the meaning of home

My grandmother’s domain – the gas burner and the sugar tin, shared with Maharaj.

I had the idea for this post for a while, and almost abandoned it in the rush of returning to life, school, work, grocery shopping, etc. in Los Angeles. But in my important business of scrolling through Tumblr, I stumbled upon some words from the pop culture icons that high-school educated dramatics love to quote in an effort to seem cultured: Fitzgerald. He said this:

‘It’s a funny thing coming home. Nothing changes. Everything looks the same, feels the same, even smells the same. You realize what’s changed, is you.’ — F. Scott Fitzgerald

Home to me is the Bay Area, with my nuclear family, but it is also the Indian and Marathi culture in which I grew up, and struggled with for many years. Therefore, home in a different way is the land to which my parents are inextricably tied, that I visited many times as a small, impressionable Shalaka; home is that place where I made countless really positive and really negative memories. It is the flat in Dadar, Hindu Colony (Mumbai) that belonged to my late grandparents since 1950, with its crumbling walls and third floor balcony locked by an actual iron lock that hangs, and Maharaj who has come every morning at 7:15 sharp to make a day’s worth of chapati for more than 20 years.

This is Maharaj
This is Maharaj

This past visit was my first in over 3 years, and I arrived with a new habit of looking to see, rather than just be. Walking through this flat, no longer 4 feet tall, and with observant eyes was the most unnerving experience: I saw the holes in the old walls, the decades-old-dirt that inevitably piles on windowsills that my infant father once stood on, the emptiness in the suddenly-clean kitchen where my grandmother once stood making messes and beautiful food.

But I also saw myself as a four-year-old being bathed by my mom in a bucket. As an eight-year-old, having a birthday party with a chocolate bunny cake in the living room and being allowed to unlock the balcony all by myself. As a ten-year-old, typing newsletters on my grandfather’s typewriter, tied to the computer in the front room, emailing my friends in Comic Sans and rainbow colors, and listening to Anna Nalick because she sang in English.

I vividly remember resenting being in a place that felt so foreign, in which people looked at me funny because I wore capris and t shirts and my hair was a little different, my Marathi a little accented. I remember resenting the oppressive pre-monsoon heat, the obligation to meet “family” whom I had never met in my young life, remember going through puberty with my filter-less relatives commenting on my changing visage, and being horrendously insecure. I also remember that the first time I considered myself beautiful was in the mirror of the huge half-century old iron cabinets in my aunt’s bedroom, while I was lying and writing in my green composition notebook journal, age 10.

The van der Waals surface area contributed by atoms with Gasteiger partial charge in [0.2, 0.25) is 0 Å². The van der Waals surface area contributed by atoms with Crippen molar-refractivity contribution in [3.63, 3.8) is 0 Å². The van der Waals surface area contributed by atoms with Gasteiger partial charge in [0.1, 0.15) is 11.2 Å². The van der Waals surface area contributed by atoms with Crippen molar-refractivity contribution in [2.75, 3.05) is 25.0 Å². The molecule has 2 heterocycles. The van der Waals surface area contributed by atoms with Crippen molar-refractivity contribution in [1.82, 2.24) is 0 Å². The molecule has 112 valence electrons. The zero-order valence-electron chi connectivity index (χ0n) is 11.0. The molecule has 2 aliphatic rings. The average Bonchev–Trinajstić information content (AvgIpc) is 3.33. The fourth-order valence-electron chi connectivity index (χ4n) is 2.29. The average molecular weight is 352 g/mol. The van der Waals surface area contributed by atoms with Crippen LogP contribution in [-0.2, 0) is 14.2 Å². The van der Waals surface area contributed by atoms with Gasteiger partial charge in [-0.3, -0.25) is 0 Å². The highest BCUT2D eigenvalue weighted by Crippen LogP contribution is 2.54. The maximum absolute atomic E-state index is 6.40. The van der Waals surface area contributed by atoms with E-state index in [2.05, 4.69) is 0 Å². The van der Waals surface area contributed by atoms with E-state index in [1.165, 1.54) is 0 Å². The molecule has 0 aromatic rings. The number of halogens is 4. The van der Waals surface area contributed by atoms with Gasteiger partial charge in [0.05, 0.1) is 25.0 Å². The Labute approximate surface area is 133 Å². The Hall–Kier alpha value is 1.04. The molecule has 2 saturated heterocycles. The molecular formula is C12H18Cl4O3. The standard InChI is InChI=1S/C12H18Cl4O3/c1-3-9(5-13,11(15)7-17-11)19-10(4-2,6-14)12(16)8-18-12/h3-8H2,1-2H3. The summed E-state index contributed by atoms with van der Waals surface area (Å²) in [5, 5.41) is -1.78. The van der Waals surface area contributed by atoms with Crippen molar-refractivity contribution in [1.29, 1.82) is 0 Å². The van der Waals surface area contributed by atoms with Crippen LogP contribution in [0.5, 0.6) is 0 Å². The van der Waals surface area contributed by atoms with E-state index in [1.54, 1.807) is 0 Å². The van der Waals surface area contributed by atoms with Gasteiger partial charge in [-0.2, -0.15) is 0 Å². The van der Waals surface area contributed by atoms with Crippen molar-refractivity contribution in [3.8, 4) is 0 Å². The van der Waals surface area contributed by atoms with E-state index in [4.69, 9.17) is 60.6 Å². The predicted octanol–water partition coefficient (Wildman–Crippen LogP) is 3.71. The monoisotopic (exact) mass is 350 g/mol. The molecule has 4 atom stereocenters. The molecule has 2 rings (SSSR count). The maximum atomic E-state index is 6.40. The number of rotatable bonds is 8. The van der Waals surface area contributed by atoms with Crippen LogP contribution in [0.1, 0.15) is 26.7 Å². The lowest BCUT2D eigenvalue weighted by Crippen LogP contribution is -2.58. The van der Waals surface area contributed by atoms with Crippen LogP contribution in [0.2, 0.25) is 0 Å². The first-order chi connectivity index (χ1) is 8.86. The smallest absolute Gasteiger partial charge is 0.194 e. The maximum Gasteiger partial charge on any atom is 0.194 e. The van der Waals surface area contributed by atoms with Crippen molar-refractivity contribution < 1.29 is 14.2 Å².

Walking through the now much quieter, much emptier home, I sensed for the first time how much these experiences have made me, reliving my formative years through memories that have been preserved in the walls that haven’t changed. A little unsure, a lot introspective, hyper-aware of my accent, appearance, and acclimation skills wherever I go.

In weaker moments, I’ve found I’m neither here nor there – my upbringing too sheltered, conservative, Indian to feel complete camaraderie with American friends, but also my tastes, birthplace (Santa Cruz, CA), and intense desire to acclimate far too American for the comfort of my extended family. This is a frustration often expressed by dual-cultured kids, especially those raised by traditional parents. Only in retrospect can I express my truest gratitude in this upbringing, only in the relative protection of written word in a hidden post.

I think as I grow I find that which made me feel outside for so long, has allowed me to become my own demographic. No matter where I travel in the world, I always think “This is like India, but cleaner!” The familiarity I cling to away from home stems from memories of scoldings, weird vegetables, dusty floors, crisply starched saris, the smell of turmeric. Duality in culture has also let me question every perspective, dabble in empathy, and hold stories close to my heart, a warming comfort when I feel uncomfortable.

India is not my home. It has never been my home. But upon return there, I am grateful to believe I will always feel at home.


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